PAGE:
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Charles Francis Annesley Voysey, 1857-1941, had an immense reputation in the 1890s and early years of this century. His houses, his furniture and his textiles were greatly admired and widely imitated. But with the outbreak of World War I his architectural career came to an end. He eked out a rather precarious existence, designing textiles and wallpapers, as he faded from the public's memory. In the 1930s Voysey was rediscovered by John Betjeman, the architect writer Raymond McGrath and Nicholas Peusner, McGrath and Peusner treated Voysey as if he was a modern, born before his time. He was nothing of the sort; he was a great 19th-century architect, the greatest Victorian domestic architect. Voysey emerged as an architect with a distinctive style in the 1890s. His work was widely publicised in avant garde periodicals like "The Studio" as well as in Continental journals. Intellectuals quickly seized upon the idea of the Voysey House, H.G. Wells commissioned a Voysey House. Other Voysey clients included well known writers, publishers and artists. Voysey, unlike many architects of his day, still has much to teach us. His architecture is gentle, eminently civilized, but never dull or timid. His houses were built of simple materials, they related perfectly to sites. Voysey, as an architect, was a green.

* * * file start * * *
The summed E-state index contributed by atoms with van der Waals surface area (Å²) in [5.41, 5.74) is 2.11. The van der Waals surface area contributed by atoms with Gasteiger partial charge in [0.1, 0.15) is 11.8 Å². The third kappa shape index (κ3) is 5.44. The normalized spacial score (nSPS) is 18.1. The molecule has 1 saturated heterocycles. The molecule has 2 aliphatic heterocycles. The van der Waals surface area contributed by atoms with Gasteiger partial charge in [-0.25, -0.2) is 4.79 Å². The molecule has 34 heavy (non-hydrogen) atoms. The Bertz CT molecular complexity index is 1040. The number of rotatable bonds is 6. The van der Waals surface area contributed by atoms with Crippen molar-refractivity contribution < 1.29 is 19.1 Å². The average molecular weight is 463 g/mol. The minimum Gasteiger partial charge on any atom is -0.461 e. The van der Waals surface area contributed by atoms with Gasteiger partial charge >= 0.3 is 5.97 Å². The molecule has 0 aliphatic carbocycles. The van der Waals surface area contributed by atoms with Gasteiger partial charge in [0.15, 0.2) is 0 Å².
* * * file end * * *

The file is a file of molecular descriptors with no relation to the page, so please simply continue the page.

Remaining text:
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Book Description Academy Editions, 1992. Paperback. Condition: New. Never used!. Seller Inventory # P111854900323
Book Description Condition: New. New. Seller Inventory # S-1854900323
Book Description Academy Editions, 1992. Condition: New. book. Seller Inventory # M1854900323
Book Description WILEY-ACADEMY, 1992. Paperback. Condition: New. Seller Inventory # DADAX1854900323